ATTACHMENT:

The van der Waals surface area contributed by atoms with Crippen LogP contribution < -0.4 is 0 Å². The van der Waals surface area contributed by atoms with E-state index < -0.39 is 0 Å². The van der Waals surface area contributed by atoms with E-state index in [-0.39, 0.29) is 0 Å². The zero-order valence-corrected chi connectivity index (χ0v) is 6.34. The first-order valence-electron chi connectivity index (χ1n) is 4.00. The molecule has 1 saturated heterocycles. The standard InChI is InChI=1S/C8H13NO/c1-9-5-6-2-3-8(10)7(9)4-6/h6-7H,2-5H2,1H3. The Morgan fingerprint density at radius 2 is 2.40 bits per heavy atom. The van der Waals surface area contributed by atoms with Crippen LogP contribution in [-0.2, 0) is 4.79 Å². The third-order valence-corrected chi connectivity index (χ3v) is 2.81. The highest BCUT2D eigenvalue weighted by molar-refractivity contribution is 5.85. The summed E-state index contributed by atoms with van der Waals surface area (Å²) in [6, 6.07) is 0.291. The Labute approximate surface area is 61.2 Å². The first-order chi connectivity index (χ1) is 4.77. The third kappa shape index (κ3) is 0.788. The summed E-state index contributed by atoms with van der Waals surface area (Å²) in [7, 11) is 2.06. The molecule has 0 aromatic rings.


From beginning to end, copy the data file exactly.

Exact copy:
The van der Waals surface area contributed by atoms with Crippen LogP contribution < -0.4 is 0 Å². The van der Waals surface area contributed by atoms with E-state index < -0.39 is 0 Å². The van der Waals surface area contributed by atoms with E-state index in [-0.39, 0.29) is 0 Å². The zero-order valence-corrected chi connectivity index (χ0v) is 6.34. The first-order valence-electron chi connectivity index (χ1n) is 4.00. The molecule has 1 saturated heterocycles. The standard InChI is InChI=1S/C8H13NO/c1-9-5-6-2-3-8(10)7(9)4-6/h6-7H,2-5H2,1H3. The Morgan fingerprint density at radius 2 is 2.40 bits per heavy atom. The van der Waals surface area contributed by atoms with Crippen LogP contribution in [-0.2, 0) is 4.79 Å². The third-order valence-corrected chi connectivity index (χ3v) is 2.81. The highest BCUT2D eigenvalue weighted by molar-refractivity contribution is 5.85. The summed E-state index contributed by atoms with van der Waals surface area (Å²) in [6, 6.07) is 0.291. The Labute approximate surface area is 61.2 Å². The first-order chi connectivity index (χ1) is 4.77. The third kappa shape index (κ3) is 0.788. The summed E-state index contributed by atoms with van der Waals surface area (Å²) in [7, 11) is 2.06. The molecule has 0 aromatic rings.